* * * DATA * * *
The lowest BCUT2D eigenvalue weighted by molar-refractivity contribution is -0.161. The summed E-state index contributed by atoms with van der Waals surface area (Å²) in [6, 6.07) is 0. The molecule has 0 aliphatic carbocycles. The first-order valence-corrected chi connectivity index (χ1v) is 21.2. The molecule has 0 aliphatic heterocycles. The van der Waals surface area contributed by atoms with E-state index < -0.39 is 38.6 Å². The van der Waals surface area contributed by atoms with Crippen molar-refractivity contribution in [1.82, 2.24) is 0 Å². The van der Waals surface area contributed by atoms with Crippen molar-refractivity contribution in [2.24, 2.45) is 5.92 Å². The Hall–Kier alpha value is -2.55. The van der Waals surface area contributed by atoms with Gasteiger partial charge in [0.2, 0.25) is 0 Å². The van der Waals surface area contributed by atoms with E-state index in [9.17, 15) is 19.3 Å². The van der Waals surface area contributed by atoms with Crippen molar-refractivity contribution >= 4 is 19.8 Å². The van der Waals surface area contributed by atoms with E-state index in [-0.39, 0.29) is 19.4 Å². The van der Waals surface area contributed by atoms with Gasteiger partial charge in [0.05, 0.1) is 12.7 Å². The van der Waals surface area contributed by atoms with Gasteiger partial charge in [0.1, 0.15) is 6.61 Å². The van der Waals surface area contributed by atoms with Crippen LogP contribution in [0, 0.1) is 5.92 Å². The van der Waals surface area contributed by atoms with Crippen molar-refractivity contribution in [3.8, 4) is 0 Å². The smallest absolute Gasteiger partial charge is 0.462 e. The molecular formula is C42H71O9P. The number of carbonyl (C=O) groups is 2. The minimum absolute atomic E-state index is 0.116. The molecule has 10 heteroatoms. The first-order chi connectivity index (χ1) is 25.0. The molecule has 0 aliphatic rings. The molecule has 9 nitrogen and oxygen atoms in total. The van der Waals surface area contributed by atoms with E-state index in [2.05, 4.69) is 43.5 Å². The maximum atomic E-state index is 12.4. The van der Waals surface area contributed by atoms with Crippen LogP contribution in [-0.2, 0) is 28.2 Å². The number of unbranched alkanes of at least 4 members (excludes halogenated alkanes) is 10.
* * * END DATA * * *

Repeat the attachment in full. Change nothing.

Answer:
The lowest BCUT2D eigenvalue weighted by molar-refractivity contribution is -0.161. The summed E-state index contributed by atoms with van der Waals surface area (Å²) in [6, 6.07) is 0. The molecule has 0 aliphatic carbocycles. The first-order valence-corrected chi connectivity index (χ1v) is 21.2. The molecule has 0 aliphatic heterocycles. The van der Waals surface area contributed by atoms with E-state index < -0.39 is 38.6 Å². The van der Waals surface area contributed by atoms with Crippen molar-refractivity contribution in [1.82, 2.24) is 0 Å². The van der Waals surface area contributed by atoms with Crippen molar-refractivity contribution in [2.24, 2.45) is 5.92 Å². The Hall–Kier alpha value is -2.55. The van der Waals surface area contributed by atoms with Gasteiger partial charge in [0.2, 0.25) is 0 Å². The van der Waals surface area contributed by atoms with E-state index in [9.17, 15) is 19.3 Å². The van der Waals surface area contributed by atoms with Crippen molar-refractivity contribution >= 4 is 19.8 Å². The van der Waals surface area contributed by atoms with E-state index in [-0.39, 0.29) is 19.4 Å². The van der Waals surface area contributed by atoms with Gasteiger partial charge in [0.05, 0.1) is 12.7 Å². The van der Waals surface area contributed by atoms with Gasteiger partial charge in [0.1, 0.15) is 6.61 Å². The van der Waals surface area contributed by atoms with Crippen LogP contribution in [0, 0.1) is 5.92 Å². The van der Waals surface area contributed by atoms with Crippen molar-refractivity contribution in [3.8, 4) is 0 Å². The smallest absolute Gasteiger partial charge is 0.462 e. The molecular formula is C42H71O9P. The number of carbonyl (C=O) groups is 2. The minimum absolute atomic E-state index is 0.116. The molecule has 10 heteroatoms. The first-order chi connectivity index (χ1) is 25.0. The molecule has 0 aliphatic rings. The molecule has 9 nitrogen and oxygen atoms in total. The van der Waals surface area contributed by atoms with E-state index in [2.05, 4.69) is 43.5 Å². The maximum atomic E-state index is 12.4. The van der Waals surface area contributed by atoms with Crippen LogP contribution in [-0.2, 0) is 28.2 Å². The number of unbranched alkanes of at least 4 members (excludes halogenated alkanes) is 10.